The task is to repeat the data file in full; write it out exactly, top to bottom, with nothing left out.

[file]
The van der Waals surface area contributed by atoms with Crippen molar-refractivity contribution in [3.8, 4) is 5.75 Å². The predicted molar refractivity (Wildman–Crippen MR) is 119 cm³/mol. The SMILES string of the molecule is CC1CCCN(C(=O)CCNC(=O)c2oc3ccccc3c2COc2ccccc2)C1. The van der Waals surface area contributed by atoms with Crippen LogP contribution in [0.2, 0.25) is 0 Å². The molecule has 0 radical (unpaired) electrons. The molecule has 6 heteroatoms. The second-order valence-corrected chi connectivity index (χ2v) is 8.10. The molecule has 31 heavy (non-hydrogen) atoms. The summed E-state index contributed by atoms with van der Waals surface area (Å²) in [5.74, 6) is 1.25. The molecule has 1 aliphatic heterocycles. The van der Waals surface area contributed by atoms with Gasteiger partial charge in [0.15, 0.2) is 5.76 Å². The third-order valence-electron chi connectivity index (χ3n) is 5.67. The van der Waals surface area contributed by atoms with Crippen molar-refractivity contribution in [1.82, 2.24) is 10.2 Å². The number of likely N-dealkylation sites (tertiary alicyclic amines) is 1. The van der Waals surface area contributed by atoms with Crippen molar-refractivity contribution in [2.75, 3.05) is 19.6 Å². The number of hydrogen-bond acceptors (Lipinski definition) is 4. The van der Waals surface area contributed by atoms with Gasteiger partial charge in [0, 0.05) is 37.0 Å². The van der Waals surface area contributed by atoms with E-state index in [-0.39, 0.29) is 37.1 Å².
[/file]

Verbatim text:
The van der Waals surface area contributed by atoms with Crippen molar-refractivity contribution in [3.8, 4) is 5.75 Å². The predicted molar refractivity (Wildman–Crippen MR) is 119 cm³/mol. The SMILES string of the molecule is CC1CCCN(C(=O)CCNC(=O)c2oc3ccccc3c2COc2ccccc2)C1. The van der Waals surface area contributed by atoms with Crippen LogP contribution in [0.2, 0.25) is 0 Å². The molecule has 0 radical (unpaired) electrons. The molecule has 6 heteroatoms. The second-order valence-corrected chi connectivity index (χ2v) is 8.10. The molecule has 31 heavy (non-hydrogen) atoms. The summed E-state index contributed by atoms with van der Waals surface area (Å²) in [5.74, 6) is 1.25. The molecule has 1 aliphatic heterocycles. The van der Waals surface area contributed by atoms with Gasteiger partial charge in [0.15, 0.2) is 5.76 Å². The third-order valence-electron chi connectivity index (χ3n) is 5.67. The van der Waals surface area contributed by atoms with Crippen molar-refractivity contribution in [1.82, 2.24) is 10.2 Å². The number of likely N-dealkylation sites (tertiary alicyclic amines) is 1. The van der Waals surface area contributed by atoms with Crippen molar-refractivity contribution in [2.75, 3.05) is 19.6 Å². The number of hydrogen-bond acceptors (Lipinski definition) is 4. The van der Waals surface area contributed by atoms with Gasteiger partial charge in [0, 0.05) is 37.0 Å². The van der Waals surface area contributed by atoms with E-state index in [-0.39, 0.29) is 37.1 Å².